A Columbia County Court of Common Pleas judge won’t recuse himself from overseeing a medical malpractice suit that involves a man whom the judge had prosecuted in his former role as district attorney.
On March 14, Judge Gary E. Norton dismissed a motion for recusal in Matos v. Geisinger Medical Center after counsel for the medical center contended that Norton’s prosecution of the man who murdered the plaintiff’s decedent in an unrelated case several years prior to the civil action necessitated that Norton remove himself as judge. Norton opined that he had little recollection of his interactions with the man, and that the defendant’s motion was made as a bad-faith attempt to “judge shop.”
The plaintiff in the case, Cheryl Matos, who is the administratrix of the estate of Jessica L. Frederick, is pursuing a medical malpractice claim against the Geisinger Medical Center and the Alley Medical Center, as well as doctors from both facilities, after Westley Wise murdered Frederick. Matos alleged that one of the facilities failed to properly treat or admit Wise for psychiatric evaluation on the day of the murder, and she sought punitive damages.
Norton said in the opinion that he had prosecuted Wise for an incident of alleged assault in 2006.
According to Norton, after he “signaled” that he would likely allow the plaintiff’s claim for punitive damages to proceed, the medical center’s counsel, listed on the opinion as White and Williams attorney Anna Marie S. Bryan, began raising the issue of recusal.
“That was a clear bad-faith tactical move to attempt to remove the undersigned and ‘judge shop’ for a jurist who might dismiss the punitive damages claim,” Norton said. “The Geisinger defendants are conjuring up facts which do not exist, and taking those conjured facts and professing to be the articulator of public sentiment.”
According to Norton, Wise presented for a psychiatric evaluation at the defendant institutions on Jan. 21 and 24, 2011, with his family stating that he had a violent psychiatric disorder. The plaintiff alleged the defendants released Wise without proper admission or treatment, and he later went on to kill the plaintiff’s decedent Jan. 24, 2011. Wise pleaded guilty to third-degree murder in Montour County, Norton said.
Norton said that at the beginning of an oral argument session regarding the defendants’ preliminary objections, he notified both sides that he had been the district attorney of Columbia County from Jan. 5, 2004, until Jan. 2, 2012, and that, in 2006, he prosecuted Wise regarding an assault Wise allegedly committed. Norton said he recalled a habeas corpus hearing in 2006 in which the alleged victim denied having any memory of the incident, “which left her with a knife wound to the neck,” but that he did not believe he secured any psychiatric or medical records of Wise.
After Norton made the announcement, nobody immediately objected, Norton said. However, after Norton said there could be a question of fact regarding the plaintiff’s claim for damages, Bryan questioned whether Norton could be objective and that he could be a witness in the present case, Norton said.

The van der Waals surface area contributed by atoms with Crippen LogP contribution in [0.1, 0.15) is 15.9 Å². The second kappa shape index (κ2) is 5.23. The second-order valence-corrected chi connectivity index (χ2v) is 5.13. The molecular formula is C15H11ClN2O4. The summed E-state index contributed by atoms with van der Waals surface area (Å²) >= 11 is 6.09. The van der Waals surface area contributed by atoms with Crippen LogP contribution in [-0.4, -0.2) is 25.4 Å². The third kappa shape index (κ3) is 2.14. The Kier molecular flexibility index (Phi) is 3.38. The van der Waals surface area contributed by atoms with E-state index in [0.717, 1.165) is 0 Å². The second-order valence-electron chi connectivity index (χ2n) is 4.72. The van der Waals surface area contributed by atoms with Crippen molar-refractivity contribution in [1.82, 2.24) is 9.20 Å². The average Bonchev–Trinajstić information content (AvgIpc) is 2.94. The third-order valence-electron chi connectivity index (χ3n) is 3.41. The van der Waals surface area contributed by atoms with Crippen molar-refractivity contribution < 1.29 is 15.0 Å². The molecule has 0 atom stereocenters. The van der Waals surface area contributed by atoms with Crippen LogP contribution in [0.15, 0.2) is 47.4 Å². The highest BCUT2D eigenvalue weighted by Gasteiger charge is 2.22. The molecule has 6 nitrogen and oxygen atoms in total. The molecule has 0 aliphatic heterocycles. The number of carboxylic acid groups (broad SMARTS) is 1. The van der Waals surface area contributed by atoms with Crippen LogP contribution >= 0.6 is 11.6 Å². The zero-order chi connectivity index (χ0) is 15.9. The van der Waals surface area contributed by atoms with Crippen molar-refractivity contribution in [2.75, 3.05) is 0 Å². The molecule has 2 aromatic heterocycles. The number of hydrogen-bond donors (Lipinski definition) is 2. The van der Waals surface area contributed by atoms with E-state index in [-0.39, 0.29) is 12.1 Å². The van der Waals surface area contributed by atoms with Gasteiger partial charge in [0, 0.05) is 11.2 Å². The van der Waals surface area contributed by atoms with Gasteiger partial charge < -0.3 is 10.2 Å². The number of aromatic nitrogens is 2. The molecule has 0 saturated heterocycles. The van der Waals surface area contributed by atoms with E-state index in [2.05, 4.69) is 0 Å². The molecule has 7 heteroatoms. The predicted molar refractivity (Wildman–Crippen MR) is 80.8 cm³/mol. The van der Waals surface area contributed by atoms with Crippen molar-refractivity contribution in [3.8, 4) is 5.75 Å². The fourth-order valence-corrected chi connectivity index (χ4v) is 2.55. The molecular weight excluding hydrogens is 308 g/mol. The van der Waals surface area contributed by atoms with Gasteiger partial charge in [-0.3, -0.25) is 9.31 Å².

According to Norton, Wise had pleaded guilty to simple assault after the habeas corpus motion was granted regarding attempted murder and aggravated assault charges, and that due to the motions being granted, no hearing occurred regarding a motion Wise made seeking to undergo a psychiatric examination.
Norton said he ordered a transcript of Wise’s guilty plea hearing, in which the only mention of mental illness was Wise asserting that he was “bipolar.”
Norton contended that due to the limited discovery that had been completed in the civil case stemming from the 2011 murder, it was unresolved whether Wise’s alleged mental illness would be a factor in the case, and, therefore, any claims that Norton’s alleged knowledge of Wise’s mental condition could affect the case were premature.
Norton further contended that Bryan misrepresented his statements and knowledge of the 2006 prosecution, as she claimed in her brief that Norton said he had a “vivid memory” of the case and that he had access to relevant information not accessible to the public regarding Wise’s mental condition, which Norton called “pure speculative fluff and irresponsible to assert.”
Norton said the attorney also exaggerated the media attention the 2006 prosecution received, and characterized Bryan’s claim that the 2006 plea deal had been criticized following the 2011 murder as being deduced “out of thin air” and “overreaching.”
While the Pennsylvania Code of Judicial Conduct requires a judge to recuse if the judge served as a lawyer in the “matter in controversy,” Norton said he did not serve as a lawyer in the matter related to the prosecution of Wise for Frederick’s murder.
Norton also said the 1983 ruling in Commonwealth v. Darush applied. That case held that a person who prosecuted a defendant in a criminal case as a district attorney is not disqualified from adjudicating a later and separate case involving the same defendant as a judge.
“It is also clear that Geisinger’s counsel’s statement that the undersigned would be a witness in the present case was manipulative and tactical in nature, because that threat only came out after the undersigned professed an inclination to permit the claim for punitive damages to continue,” Norton said. “As a result, this manipulative tactical maneuver was presented in bad faith.”
Bryan did not return a call for comment. Plaintiffs attorney Michael D. Shaffer of Shaffer & Gaier also did not return a call for comment.
(Copies of the 16-page opinion in Matos v. Geisinger Medical Center, PICS No. 14-0527, are available from Pennsylvania Law Weekly. Please call the Pennsylvania Instant Case Service at 800-276-PICS to order or for information.) •